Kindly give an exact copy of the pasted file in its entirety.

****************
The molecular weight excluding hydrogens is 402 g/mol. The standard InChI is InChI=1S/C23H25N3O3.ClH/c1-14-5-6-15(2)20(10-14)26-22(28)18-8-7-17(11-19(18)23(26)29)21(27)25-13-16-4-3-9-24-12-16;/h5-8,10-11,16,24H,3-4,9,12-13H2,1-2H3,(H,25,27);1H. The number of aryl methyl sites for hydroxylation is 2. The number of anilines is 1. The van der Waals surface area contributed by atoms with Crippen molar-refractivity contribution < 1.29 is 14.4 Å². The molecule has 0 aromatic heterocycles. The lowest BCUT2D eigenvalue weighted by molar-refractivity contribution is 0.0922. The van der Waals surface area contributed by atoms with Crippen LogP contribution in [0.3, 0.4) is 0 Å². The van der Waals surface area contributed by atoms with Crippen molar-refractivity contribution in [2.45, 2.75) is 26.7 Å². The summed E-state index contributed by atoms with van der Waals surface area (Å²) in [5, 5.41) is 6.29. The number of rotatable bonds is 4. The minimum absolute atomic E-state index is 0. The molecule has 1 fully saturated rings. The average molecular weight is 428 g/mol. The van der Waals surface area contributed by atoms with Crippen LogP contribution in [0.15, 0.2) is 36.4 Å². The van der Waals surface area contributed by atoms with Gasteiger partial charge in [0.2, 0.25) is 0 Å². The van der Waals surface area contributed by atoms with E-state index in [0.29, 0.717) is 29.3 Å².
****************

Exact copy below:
The molecular weight excluding hydrogens is 402 g/mol. The standard InChI is InChI=1S/C23H25N3O3.ClH/c1-14-5-6-15(2)20(10-14)26-22(28)18-8-7-17(11-19(18)23(26)29)21(27)25-13-16-4-3-9-24-12-16;/h5-8,10-11,16,24H,3-4,9,12-13H2,1-2H3,(H,25,27);1H. The number of aryl methyl sites for hydroxylation is 2. The number of anilines is 1. The van der Waals surface area contributed by atoms with Crippen molar-refractivity contribution < 1.29 is 14.4 Å². The molecule has 0 aromatic heterocycles. The lowest BCUT2D eigenvalue weighted by molar-refractivity contribution is 0.0922. The van der Waals surface area contributed by atoms with Crippen LogP contribution in [0.3, 0.4) is 0 Å². The van der Waals surface area contributed by atoms with Crippen molar-refractivity contribution in [2.45, 2.75) is 26.7 Å². The summed E-state index contributed by atoms with van der Waals surface area (Å²) in [5, 5.41) is 6.29. The number of rotatable bonds is 4. The minimum absolute atomic E-state index is 0. The molecule has 1 fully saturated rings. The average molecular weight is 428 g/mol. The van der Waals surface area contributed by atoms with Crippen LogP contribution in [0.15, 0.2) is 36.4 Å². The van der Waals surface area contributed by atoms with Gasteiger partial charge in [0.2, 0.25) is 0 Å². The van der Waals surface area contributed by atoms with E-state index in [0.29, 0.717) is 29.3 Å².